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“We Never Give Up the Fight”: Los Angeles LGBT Center Releases the Executive Summary of the National LGBTQ+ Women’s Community Survey

LGBTQ+ women are experiencing extremely high rates of disability and intimate partner violence; at higher rates those faced by women in the general population


LOS ANGELES, June 26— ​​Today, the Los Angeles LGBT Center, in partnership with Justice Work and 120 partner organizations, released the executive summary of initial findings from the largest and most comprehensive survey on LGBTQ+ women who partner with women in the United States. Titled “We Never Give Up the Fight”: A Report of the National LGBTQ+ Women’s Community Survey,” the study aims to celebrate the expansiveness of its community, and use its findings to strengthen our movements, shift policy agendas, and increase funding streams where needed. The executive summary of the report can be viewed here

The Survey Project was launched by the late activist Urvashi Vaid, a champion of LGBTQ+ rights whose work shaped the advances of AIDS advocacy and prison reform for over four decades. Vaid’s long-time collaborator, Dr. Jaime M. Grant completed the report in partnership with the Los Angeles LGBT Center.

The report analyzes the responses of 5,002 LGBTQ+ women who answered nearly 170 questions in a national community survey fielded from June 2021–June 2022. While more than 8,000 respondents engaged with the survey, 5,002 women answered all of the questions posed. 

As articulated by Dr. Jaime M. Grant, the report’s key findings include:

  • 47% of respondents had experienced intimate partner violence—emotional, physical, or sexual. By contrast, 1-in-3 women in the general population experience IPV;
  • Only 20% sought institutional support for experiencing emotional or physical violence;
  • More than 1-in-3 reported family members drawing on childhood faith traditions or adopted religious doctrine to justify verbal or emotional abuse against them;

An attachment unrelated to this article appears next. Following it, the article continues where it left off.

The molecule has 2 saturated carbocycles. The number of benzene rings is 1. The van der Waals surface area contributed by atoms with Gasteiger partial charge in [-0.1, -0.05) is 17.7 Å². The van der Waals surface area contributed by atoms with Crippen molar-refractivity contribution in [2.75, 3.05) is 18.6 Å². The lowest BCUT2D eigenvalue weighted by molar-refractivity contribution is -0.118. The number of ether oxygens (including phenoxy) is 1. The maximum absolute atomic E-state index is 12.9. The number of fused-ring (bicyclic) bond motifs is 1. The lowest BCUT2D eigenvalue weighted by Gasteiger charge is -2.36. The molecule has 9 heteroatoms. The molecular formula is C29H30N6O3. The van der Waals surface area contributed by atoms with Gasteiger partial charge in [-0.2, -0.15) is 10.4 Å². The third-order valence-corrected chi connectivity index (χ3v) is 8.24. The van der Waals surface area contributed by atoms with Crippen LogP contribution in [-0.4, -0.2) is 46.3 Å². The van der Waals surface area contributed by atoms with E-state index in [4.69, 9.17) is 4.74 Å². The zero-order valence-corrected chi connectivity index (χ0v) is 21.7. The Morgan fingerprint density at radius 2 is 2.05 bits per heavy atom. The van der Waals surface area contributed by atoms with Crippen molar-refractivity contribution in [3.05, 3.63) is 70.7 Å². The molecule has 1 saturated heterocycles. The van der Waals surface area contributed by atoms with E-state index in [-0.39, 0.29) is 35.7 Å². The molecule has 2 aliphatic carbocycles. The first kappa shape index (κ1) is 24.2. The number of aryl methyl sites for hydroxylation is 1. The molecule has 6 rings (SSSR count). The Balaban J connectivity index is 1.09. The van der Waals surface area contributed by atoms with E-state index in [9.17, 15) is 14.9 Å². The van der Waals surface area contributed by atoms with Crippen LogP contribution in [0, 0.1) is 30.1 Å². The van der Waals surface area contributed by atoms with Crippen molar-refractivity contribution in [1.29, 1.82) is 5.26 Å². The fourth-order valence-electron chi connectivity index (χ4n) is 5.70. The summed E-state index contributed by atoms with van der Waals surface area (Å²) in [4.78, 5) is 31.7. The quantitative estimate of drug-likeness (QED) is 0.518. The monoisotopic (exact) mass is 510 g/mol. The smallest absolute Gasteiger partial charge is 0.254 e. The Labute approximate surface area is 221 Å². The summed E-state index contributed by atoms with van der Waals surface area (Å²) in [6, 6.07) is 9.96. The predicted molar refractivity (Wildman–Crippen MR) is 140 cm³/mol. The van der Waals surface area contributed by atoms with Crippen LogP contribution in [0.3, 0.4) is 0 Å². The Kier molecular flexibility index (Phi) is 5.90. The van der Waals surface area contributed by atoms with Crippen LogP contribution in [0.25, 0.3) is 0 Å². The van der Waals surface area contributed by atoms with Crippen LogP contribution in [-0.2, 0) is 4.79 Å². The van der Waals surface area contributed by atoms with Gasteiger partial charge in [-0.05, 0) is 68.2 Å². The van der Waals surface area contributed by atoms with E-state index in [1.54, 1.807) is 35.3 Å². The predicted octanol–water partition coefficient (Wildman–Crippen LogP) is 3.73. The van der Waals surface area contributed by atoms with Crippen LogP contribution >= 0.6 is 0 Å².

• Respondents are having sex more often (84%) than people in the general population (74%)
  • 45%, almost 1 in 2 participants, reported that their sexual life gives them a great deal or a lot of joy and pleasure.

“Today, we stand on Vaid’s shoulders and continue her work, pushing forward in the fight for queer liberation and equality. This report couldn’t come at a better time for all of us fighting back against the systematic dismantling of reproductive rights and gender affirming care. LGBTQ+ women are bearing the brunt of this sexist and anti-LGBTQ backlash,” said Terra Russell-Slavin, Chief Impact Officer at the Los Angeles LGBT Center. 

“While institutions are failing LGBTQ+ women who partner with women, the study finds that friends and chosen family are the first and last lines of defense against a hostile world. When asked to name their three favorite things about being an LGBTQ+ woman, thousands of respondents cited the freedom to determine their own paths and to live in community with LGBTQ+ women,” said Dr. Grant. 

The report includes findings on several key topics covered by the study, including gender and sexuality across the lifespan, education, disability, experiences of intimate partner violence, religious upbringing and religious life, sexual practices and joy, and policy priorities. The full report is expected to be available in July 2023, meanwhile a second report of findings will follow in September, which covers family, children and parenting, and health access and outcomes.

Carla Sutherland, Executive Director of Justice Work, said “The depth, breadth, and quality of the data from this groundbreaking project comes from the generosity of thousands of LGBTQ+ women who shared the realities, challenges, and joys of their intersectional lives. Our hope is that making this data widely accessible will strengthen the fight for gender justice, and help defeat our opponents who use myths, misperceptions and outright lies to drive hate-filled rhetoric and policy agendas against us.”  

To register for the virtual report briefing on Monday at 11AM PST, please visit:  
Data for the Report was provided by Dr. Alyasah Ali Sewell and the Critical Racism Data Lab at Emory University.

About the Los Angeles LGBT Center

Since 1969 the Los Angeles LGBT Center has cared for, championed, and celebrated LGBT individuals and families in Los Angeles and beyond. Today the Center’s nearly 800 employees provide services for more LGBT people than any other organization in the world, offering programs, services, and global advocacy that span four broad categories: Health, Social Services and Housing, Culture and Education, Leadership and Advocacy. We are an unstoppable force in the fight against bigotry and the struggle to build a better world; a world in which LGBT people thrive as healthy, equal, and complete members of society. Learn more at

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